This week, we’re proud to be featuring Matt Winn from Volusion, an ecommerce platform that provides a wide range of services, including web templates, SEO services, analytics, and many other customisable features for online stores!
Matt Winn is Volusion’s Marketing Communications Manager, where he helps oversee the organization’s branding and communications efforts. Matt has created hundreds of articles, videos and seminars on all things ecommerce, ranging from online marketing to web design and customer experience.
Without further delay, here are his answers to our interview questions!
There have been many changes lately in the marketing world: Search engine algorithm changes, big changes at Google (not provided, publisher/author markup, TOS changes, G+ comments for Youtube), Facebook custom audiences, Twitter ads etc. What are your thoughts on these changes? How has the role of online/ecommerce marketing evolved in light of them? I think that these changes represent a shift towards a couple of major trends.
I think that these changes represent a shift towards a couple of major trends.
First, and more specifically related to Google changes, is the move toward content marketing as a highly valuable business strategy. Gone are the days where retailers can simply launch an ecommerce site and hope to sell products. Now, the notion that retailers must serve as publishers is extremely relevant. Essentially, Google is looking to provide the best content possible to match their users’ search queries, so online merchants must meet that demand via high-quality content if they hope to retain and increase their overall traffic.
The second trend is the sheer proliferation of marketing channels, of which online retailers now have to not just participate in, but keep tabs on ever-present changes. This means that online marketers and retailers must make important decisions on which channels they pursue, and to what degree. Furthermore, participating in a growing number of channels means that the role of consistent, integrated branding is more important than ever, as is the ability to track the customer experience across a growing variety of touchpoints.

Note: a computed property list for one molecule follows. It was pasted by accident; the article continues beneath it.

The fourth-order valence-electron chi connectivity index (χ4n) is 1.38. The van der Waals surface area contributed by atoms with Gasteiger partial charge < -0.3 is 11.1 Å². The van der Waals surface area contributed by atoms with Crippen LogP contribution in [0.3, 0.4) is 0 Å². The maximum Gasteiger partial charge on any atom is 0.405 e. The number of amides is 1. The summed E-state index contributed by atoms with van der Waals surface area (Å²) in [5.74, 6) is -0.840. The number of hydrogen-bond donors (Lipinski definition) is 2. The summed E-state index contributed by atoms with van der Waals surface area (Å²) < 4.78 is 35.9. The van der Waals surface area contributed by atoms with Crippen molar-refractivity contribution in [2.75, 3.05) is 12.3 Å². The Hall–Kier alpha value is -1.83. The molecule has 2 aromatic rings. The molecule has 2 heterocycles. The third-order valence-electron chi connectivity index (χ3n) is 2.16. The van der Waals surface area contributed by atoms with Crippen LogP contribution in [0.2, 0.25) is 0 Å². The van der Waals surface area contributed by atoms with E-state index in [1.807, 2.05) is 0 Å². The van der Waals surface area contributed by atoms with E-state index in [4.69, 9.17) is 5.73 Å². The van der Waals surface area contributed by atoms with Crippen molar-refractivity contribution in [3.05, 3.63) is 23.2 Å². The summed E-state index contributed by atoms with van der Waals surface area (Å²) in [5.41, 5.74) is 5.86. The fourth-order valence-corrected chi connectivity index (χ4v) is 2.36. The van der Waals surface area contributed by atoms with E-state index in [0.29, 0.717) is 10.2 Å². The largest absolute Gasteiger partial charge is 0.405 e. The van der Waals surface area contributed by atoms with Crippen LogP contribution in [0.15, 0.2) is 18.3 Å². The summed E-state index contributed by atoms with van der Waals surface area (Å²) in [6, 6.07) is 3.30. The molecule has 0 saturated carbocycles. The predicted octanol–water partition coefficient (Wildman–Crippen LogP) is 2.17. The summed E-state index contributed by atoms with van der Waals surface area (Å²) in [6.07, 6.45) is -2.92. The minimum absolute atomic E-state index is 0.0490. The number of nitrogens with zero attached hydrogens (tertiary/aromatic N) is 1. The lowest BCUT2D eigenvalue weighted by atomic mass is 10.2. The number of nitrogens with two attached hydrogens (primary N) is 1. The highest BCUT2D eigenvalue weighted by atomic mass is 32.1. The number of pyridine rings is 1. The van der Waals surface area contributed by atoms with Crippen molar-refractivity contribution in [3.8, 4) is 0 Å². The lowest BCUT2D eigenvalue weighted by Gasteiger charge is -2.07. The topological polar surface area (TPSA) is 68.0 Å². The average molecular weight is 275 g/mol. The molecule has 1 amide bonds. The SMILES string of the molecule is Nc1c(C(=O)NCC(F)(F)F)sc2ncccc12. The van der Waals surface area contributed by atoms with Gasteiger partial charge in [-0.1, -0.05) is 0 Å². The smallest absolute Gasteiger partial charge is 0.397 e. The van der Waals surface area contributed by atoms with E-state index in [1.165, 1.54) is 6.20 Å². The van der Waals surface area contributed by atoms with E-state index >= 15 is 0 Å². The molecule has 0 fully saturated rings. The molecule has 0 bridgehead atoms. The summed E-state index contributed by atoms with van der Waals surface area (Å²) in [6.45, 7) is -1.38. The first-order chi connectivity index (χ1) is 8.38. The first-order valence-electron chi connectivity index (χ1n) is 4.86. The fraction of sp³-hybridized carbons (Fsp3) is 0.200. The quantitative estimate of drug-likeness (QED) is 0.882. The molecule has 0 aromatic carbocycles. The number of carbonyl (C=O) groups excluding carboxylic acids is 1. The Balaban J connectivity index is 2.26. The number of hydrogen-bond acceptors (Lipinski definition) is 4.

What challenges do you think SMBs might face with online/ecommerce marketing in 2014? What can they do to overcome them?
One of the biggest challenges SMBs will face in their online marketing activities comes from the idea discussed above: managing an ever-changing, growing number of marketing channels. This task is particularly challenging for smaller shops, as the time commitment required to manage, monitor, integrate and analyze the impact of each channel is a big one. Beyond that, a decision must be made as to whether some of these activities should be outsourced, which leads to additional marketing costs.
To help overcome this challenge, SMB owners and/or marketers should take a long look at prioritizing their marketing activities among the clutter. This can be done by leveraging analytics tools to see which channels are most impactful, and which are “nice-to-haves.” For example, in light of major changes at Google, SEO will likely be a top priority moving into 2014, whereas pouring dollars into social media advertising may not be as high on the list.